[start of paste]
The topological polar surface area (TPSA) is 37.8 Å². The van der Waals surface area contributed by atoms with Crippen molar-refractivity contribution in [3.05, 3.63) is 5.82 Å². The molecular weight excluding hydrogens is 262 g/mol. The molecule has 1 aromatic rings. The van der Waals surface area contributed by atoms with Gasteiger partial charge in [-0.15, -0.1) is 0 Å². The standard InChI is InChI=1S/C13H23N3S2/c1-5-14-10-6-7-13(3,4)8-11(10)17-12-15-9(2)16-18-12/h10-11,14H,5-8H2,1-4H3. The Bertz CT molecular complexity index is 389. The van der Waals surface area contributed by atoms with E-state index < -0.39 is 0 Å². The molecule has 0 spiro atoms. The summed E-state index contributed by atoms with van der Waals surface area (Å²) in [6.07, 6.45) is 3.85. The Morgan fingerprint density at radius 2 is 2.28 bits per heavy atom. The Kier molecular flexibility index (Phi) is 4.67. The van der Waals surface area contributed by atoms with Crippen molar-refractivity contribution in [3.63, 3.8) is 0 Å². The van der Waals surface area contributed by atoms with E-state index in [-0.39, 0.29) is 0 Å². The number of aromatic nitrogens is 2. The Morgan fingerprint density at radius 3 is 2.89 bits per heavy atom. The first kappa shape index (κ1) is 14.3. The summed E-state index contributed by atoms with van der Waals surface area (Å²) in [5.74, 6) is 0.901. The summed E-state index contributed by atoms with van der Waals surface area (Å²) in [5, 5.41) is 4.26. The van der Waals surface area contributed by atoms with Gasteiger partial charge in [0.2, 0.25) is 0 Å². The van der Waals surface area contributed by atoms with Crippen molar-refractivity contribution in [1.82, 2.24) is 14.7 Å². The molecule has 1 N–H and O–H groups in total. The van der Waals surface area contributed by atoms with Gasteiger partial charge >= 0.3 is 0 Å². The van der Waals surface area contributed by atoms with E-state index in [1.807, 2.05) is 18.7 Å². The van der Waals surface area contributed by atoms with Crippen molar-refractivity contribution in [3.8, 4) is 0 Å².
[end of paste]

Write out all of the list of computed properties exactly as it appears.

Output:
The topological polar surface area (TPSA) is 37.8 Å². The van der Waals surface area contributed by atoms with Crippen molar-refractivity contribution in [3.05, 3.63) is 5.82 Å². The molecular weight excluding hydrogens is 262 g/mol. The molecule has 1 aromatic rings. The van der Waals surface area contributed by atoms with Gasteiger partial charge in [-0.15, -0.1) is 0 Å². The standard InChI is InChI=1S/C13H23N3S2/c1-5-14-10-6-7-13(3,4)8-11(10)17-12-15-9(2)16-18-12/h10-11,14H,5-8H2,1-4H3. The Bertz CT molecular complexity index is 389. The van der Waals surface area contributed by atoms with E-state index < -0.39 is 0 Å². The molecule has 0 spiro atoms. The summed E-state index contributed by atoms with van der Waals surface area (Å²) in [6.07, 6.45) is 3.85. The Morgan fingerprint density at radius 2 is 2.28 bits per heavy atom. The Kier molecular flexibility index (Phi) is 4.67. The van der Waals surface area contributed by atoms with Crippen molar-refractivity contribution in [3.63, 3.8) is 0 Å². The van der Waals surface area contributed by atoms with E-state index in [-0.39, 0.29) is 0 Å². The number of aromatic nitrogens is 2. The Morgan fingerprint density at radius 3 is 2.89 bits per heavy atom. The first kappa shape index (κ1) is 14.3. The summed E-state index contributed by atoms with van der Waals surface area (Å²) in [5.74, 6) is 0.901. The summed E-state index contributed by atoms with van der Waals surface area (Å²) in [5, 5.41) is 4.26. The van der Waals surface area contributed by atoms with Gasteiger partial charge in [0.2, 0.25) is 0 Å². The van der Waals surface area contributed by atoms with Crippen molar-refractivity contribution in [1.82, 2.24) is 14.7 Å². The molecule has 1 N–H and O–H groups in total. The van der Waals surface area contributed by atoms with Gasteiger partial charge >= 0.3 is 0 Å². The van der Waals surface area contributed by atoms with E-state index in [1.807, 2.05) is 18.7 Å². The van der Waals surface area contributed by atoms with Crippen molar-refractivity contribution in [3.8, 4) is 0 Å².